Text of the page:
Browser extensions are programmes that extend the functionality of web browsers like Firefox, Internet Explorer, Chrome and Opera.
Some of them are also very, very popular indeed with the most popular enjoying quite a few million users each, as this list of the most popular Firefox extensions illustrates.
One breed of extension that seems to be particularly popular are those offering online privacy protection or greater security when browsing.
Adblock Plus claims over 300 million downloads, Ghostery, over 40 million and Web of Trust, over 132 million. Eight of the twenty most popular Firefox addons (at the time of writing) can be categorised as applications that claim to offer some form of enhanced web browsing security or privacy protection.
What are the threats to your online privacy?
Most of the threats to your online privacy that these browser extensions promise to combat are a combination of phishing (a way to steal your personal or financial information), malware (or virus and spyware) or third party cookie tracking.
Phishing and malware both remain big problems in terms of scale, though it is harder to find stats suggesting the actual impact they have on people. Get Cyber Safe, a Canadian organisation, suggested in 2012 that 156 mllion phishing emails were sent every day, 8 million were opened and 80,000 fell for a scam and shared their personal information. This slightly scary chart from AV gives an indication of the amount of new malware being deployed online
It’s also hard to say how big an issue government or corporate surveillance (in the form of companies tracking your behaviour online) is. However, the Economist reports (paywall) on a huge growth in companies specialising in gathering third-party data, which "allows firms to glean what sites users have visited, what they have shopped for, what postcode they live in and so on".
Research in America by the Pew Research Centre also suggests people are concerned about online surveillance and privacy. Pew found that 93% of adults said that being in control of who can get information about them is important and most want limits on the length of time that records of their activity can be retained by online advertisers and governments.
What options are there? Do they all do the same thing?
... loads! And no!
There are many different types of browser extension offering some form of privacy or security protection and I’ve listed some of the major ones below:
Adblock Plus is one of the most downloaded extensions for both Firefox and Chrome. It primarily markets itself as a way to “surf the web without annoying ads” but does claim some privacy and security benefits too.
The two main claims it makes is that it can disable tracking and disable malware domains. It does this through a set of community maintained blocklist. The default one used is Easylist but these can be customised or you can create your own.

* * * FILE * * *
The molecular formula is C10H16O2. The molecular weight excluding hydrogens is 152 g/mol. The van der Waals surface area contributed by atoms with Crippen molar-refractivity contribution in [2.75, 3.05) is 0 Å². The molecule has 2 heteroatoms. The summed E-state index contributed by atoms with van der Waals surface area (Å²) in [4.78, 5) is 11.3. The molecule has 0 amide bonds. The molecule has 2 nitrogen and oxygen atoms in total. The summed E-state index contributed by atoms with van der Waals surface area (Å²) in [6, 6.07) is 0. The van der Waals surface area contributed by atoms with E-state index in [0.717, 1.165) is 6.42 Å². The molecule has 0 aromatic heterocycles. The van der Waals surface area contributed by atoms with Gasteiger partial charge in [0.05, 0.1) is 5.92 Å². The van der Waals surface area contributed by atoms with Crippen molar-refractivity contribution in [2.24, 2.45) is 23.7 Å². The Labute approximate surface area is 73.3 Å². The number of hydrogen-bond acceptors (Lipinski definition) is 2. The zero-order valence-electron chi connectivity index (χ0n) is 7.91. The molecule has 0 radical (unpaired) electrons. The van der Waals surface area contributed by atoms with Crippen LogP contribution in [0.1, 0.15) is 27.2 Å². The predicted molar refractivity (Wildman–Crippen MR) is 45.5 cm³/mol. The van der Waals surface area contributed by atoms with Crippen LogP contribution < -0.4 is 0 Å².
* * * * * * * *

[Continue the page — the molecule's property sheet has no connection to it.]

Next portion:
Disconnect is another popular extension. There is a much more comprehensive desktop application (with a free and paid-for version), which makes a number of big claims about helping you defeat internet censorship and blocking "over 5000 malicious trackers, sources of malware and identity theft". However, we’ll just concentrate on the browser extension here.
The free browser extension allows you to block the "trackers and hackers" by detecting when your browser makes a network request to anything other than the site you are visiting and blocks all of them except those which "would" break the site you are visiting if removed. You can see all blocked requests and add them to a whitelist too.
The Ghostery browser extension provides quite a similar service to Disconnect. However, it does seem to put a greater emphasis on showing you how you are tracked as well as giving you options to block trackers.
Similar to Disconnect, Ghostery monitors all network requests involved in loading any particular web page. If any of these requests match one of the ad or tracking providers on their list they show you which provider is tracking you in a dialogue box. If you choose to block any of these providers then any future network request to this provider will be blocked.
Ghostery is also quite upfront about how they make money. Their model is to sell data about web trackers to advertisers rather than charging the user. The data is collected via a system called “Ghostrank” that can be turned on or off.
The HTTPS Everywhere browser extension is the result of a collaboration between The Tor Project and the Electronic Frontier Foundation (EFF).
HTTPS encrypts the data being passed between a client and server, which means, even if someone intercepts the messages you exchange with a server, they will not be able to read any of the data you send.
The HTTPS Everywhere browser extension enables a website’s HTTPS protection on “supported parts of supported sites”. Essentially, some websites may offer HTTPS support but default to HTTP so it is harder to use. So it is not all encompassing but this extension does mean you will browse many web pages using HTTPS that you wouldn’t by default, which should make your browsing more secure.
The NoScript Security Suite aims to stop exploitation of known and unknown security vulnerabilities to make you safer online.
Privacy Badger is another tool from EFF that blocks third party servers that seem to be using cookies to track you across more than one website. It is specifically a privacy tool rather than an ad blocker and does not contain a blacklist of sites but blocks domains "if the Privacy Badger code inside your browser actually observes the domain collecting unique identifiers after it was sent a Do Not Track message."